Parents, please be honest with yourselves. Do you like sharing? If a strange woman or man knocked on your door and asked to borrow your vehicle, how would you feel? Mothers, everyone sees how you guard your handbag, as if it's full of gold coins and chardonnay rather than toddler socks and receipts. Daddies, you clench that remote control as if it's the only thing keeping your heart beating. It's time to admit that sharing hurts everybody.
Q: What does The Honest Toddler think about you treating the family to eating out in a restaurant?
A: What a terrible idea. Even if you're bringing a bag of emergency clothes, snacks from home, an iPad, iPhone, iTouch, backup Android, markers, stickers, a 1,001 page activity book, and a stuffed bear, you will eventually regret your choice. The only thing toddlers detest more than dinner is dinner in public. There is an enormous amount of pressure to remain seated in restaurants, as well as to maintain lower than reasonable voice-decibel levels.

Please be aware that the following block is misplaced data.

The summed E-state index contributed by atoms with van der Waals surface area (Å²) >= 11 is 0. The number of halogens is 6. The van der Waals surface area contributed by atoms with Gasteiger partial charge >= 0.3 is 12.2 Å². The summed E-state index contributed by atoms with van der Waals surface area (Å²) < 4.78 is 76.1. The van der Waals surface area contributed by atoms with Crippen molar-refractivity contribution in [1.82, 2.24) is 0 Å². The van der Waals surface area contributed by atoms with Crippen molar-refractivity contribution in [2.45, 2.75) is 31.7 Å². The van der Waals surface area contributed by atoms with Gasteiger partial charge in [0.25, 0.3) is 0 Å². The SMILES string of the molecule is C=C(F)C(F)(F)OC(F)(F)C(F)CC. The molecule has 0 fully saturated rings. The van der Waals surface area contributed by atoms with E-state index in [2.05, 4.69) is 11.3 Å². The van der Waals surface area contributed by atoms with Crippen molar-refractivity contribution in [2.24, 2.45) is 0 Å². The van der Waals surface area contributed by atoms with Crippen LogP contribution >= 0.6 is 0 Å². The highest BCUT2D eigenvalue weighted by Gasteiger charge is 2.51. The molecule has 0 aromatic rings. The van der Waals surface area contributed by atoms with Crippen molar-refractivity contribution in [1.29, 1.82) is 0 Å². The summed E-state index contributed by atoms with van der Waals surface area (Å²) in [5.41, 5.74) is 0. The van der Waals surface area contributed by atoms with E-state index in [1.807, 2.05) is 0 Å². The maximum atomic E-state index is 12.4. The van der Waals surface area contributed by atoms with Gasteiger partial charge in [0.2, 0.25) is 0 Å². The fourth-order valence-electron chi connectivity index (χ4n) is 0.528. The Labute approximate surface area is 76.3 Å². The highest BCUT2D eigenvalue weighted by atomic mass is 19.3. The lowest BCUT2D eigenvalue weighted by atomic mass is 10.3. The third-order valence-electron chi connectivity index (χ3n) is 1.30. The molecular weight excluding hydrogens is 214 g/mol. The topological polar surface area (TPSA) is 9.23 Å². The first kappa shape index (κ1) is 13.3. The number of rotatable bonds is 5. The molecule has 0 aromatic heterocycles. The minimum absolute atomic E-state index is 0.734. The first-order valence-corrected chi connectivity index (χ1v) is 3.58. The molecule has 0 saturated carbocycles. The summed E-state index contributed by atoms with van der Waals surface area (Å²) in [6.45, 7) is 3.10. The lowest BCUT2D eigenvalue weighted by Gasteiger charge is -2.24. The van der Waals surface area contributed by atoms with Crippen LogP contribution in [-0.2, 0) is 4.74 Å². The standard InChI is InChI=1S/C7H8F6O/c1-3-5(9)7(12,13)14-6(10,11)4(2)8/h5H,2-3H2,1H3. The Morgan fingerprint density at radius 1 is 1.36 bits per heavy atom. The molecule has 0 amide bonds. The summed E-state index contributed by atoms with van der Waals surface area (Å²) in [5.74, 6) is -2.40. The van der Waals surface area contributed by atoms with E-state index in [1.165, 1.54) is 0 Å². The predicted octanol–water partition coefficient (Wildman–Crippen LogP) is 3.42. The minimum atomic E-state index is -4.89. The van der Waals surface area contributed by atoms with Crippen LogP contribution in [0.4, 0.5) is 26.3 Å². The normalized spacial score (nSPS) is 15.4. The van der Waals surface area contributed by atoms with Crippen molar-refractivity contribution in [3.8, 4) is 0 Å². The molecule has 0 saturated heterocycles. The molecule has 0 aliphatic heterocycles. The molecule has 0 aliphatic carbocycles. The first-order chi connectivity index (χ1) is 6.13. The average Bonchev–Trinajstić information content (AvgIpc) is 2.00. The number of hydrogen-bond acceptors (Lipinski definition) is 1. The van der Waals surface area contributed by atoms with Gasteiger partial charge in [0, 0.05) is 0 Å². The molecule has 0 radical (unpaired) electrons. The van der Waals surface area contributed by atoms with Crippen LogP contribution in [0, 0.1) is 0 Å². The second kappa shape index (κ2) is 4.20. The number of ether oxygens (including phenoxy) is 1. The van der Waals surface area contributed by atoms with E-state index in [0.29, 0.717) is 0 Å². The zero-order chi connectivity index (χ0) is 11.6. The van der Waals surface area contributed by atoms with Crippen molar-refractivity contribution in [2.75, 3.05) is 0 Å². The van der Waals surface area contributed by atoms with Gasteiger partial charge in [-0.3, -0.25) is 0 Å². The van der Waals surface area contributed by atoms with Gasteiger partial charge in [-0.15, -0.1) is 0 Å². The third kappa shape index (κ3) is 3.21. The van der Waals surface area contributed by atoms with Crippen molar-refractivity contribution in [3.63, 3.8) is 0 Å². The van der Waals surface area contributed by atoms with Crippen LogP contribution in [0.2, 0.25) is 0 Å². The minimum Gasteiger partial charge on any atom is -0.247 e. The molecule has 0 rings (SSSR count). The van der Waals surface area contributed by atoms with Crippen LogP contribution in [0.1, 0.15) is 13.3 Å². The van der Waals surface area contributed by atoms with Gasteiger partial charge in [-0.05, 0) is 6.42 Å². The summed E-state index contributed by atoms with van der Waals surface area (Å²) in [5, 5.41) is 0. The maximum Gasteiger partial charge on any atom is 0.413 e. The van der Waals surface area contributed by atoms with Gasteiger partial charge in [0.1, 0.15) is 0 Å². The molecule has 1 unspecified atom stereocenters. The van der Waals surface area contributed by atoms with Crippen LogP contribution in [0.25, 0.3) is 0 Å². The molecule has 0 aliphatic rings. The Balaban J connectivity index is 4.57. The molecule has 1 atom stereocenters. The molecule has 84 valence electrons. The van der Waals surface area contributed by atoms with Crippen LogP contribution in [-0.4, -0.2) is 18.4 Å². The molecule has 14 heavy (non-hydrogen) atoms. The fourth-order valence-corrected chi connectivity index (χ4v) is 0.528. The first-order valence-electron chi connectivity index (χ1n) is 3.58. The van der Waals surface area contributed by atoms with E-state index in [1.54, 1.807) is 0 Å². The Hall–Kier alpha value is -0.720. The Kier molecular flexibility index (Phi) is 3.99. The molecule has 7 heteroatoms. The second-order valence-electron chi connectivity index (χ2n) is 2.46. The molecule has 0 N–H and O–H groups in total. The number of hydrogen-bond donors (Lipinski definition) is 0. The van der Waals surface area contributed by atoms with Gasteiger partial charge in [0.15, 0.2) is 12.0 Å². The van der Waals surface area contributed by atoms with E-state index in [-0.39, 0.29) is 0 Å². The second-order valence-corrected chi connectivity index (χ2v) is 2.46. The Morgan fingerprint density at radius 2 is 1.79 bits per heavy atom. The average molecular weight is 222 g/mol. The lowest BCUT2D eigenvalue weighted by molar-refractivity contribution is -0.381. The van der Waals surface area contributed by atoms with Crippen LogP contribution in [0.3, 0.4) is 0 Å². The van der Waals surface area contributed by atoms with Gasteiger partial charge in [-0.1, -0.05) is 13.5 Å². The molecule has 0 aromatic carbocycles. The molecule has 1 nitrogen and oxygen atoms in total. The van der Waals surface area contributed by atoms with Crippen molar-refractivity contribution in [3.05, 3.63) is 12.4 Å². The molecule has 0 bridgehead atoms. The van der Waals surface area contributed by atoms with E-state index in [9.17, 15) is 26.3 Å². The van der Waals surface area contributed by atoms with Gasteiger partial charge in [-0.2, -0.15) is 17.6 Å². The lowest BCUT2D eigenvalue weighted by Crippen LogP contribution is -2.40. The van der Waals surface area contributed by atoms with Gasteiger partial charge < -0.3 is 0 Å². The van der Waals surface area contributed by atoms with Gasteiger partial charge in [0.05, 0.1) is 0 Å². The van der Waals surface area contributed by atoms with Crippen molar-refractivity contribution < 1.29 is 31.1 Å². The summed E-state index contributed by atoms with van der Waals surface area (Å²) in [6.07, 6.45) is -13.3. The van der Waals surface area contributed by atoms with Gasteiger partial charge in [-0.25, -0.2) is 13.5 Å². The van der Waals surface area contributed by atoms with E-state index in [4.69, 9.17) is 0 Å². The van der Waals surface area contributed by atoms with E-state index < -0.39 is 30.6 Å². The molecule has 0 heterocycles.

Everyone knows that toddlers are burrowing animals. Your child will feel most comfortable under the restaurant table. Leave it alone. Public booster seats and high chairs smell like sick and are constricting.
There is only one course your child is interested in: the bread. Order the £15 macaroni and cheese or chicken strips if you must, but understand that you'll be taking it home to feast on at midnight (as if we don't know). Pass your child the breadbasket under the table along with a juice box from home.
Five minutes later, your toddler will be done eating. Your drinks may not have arrived, but now is the time to pack it up and go home. If you decide to stay, know that you are opening yourself up to a world of public embarrassment.
A box of crayons and a menu that doubles as a colouring book are no match for a toddler determined to end a family's evening out. Next time go to the drive-through and eat in the car.
Q: What does The Honest Toddler think about the food you try to feed him?
A: Do not go to the Internet for information on feeding your toddler. It's full of lies and blog posts. Toddlers need to eat from the following five food groups daily:
RED: Popsicles, certain apples, and juice all fit into the red category. Be sure that toddlers enjoy some red each and every day.
WHITE: Normal bread, birthday cake, pasta without seasoning, pizza, and marshmallows are all part of a healthy white diet. Don't make a big deal.
JUICE: Better than water, this liquid will help your toddler advance in life. Resist the urge to get weird about it.
CHEESE: If you see a cheese on the Food Network, it's the wrong kind. Only two types of cheese are toddler-appropriate: yellow and string.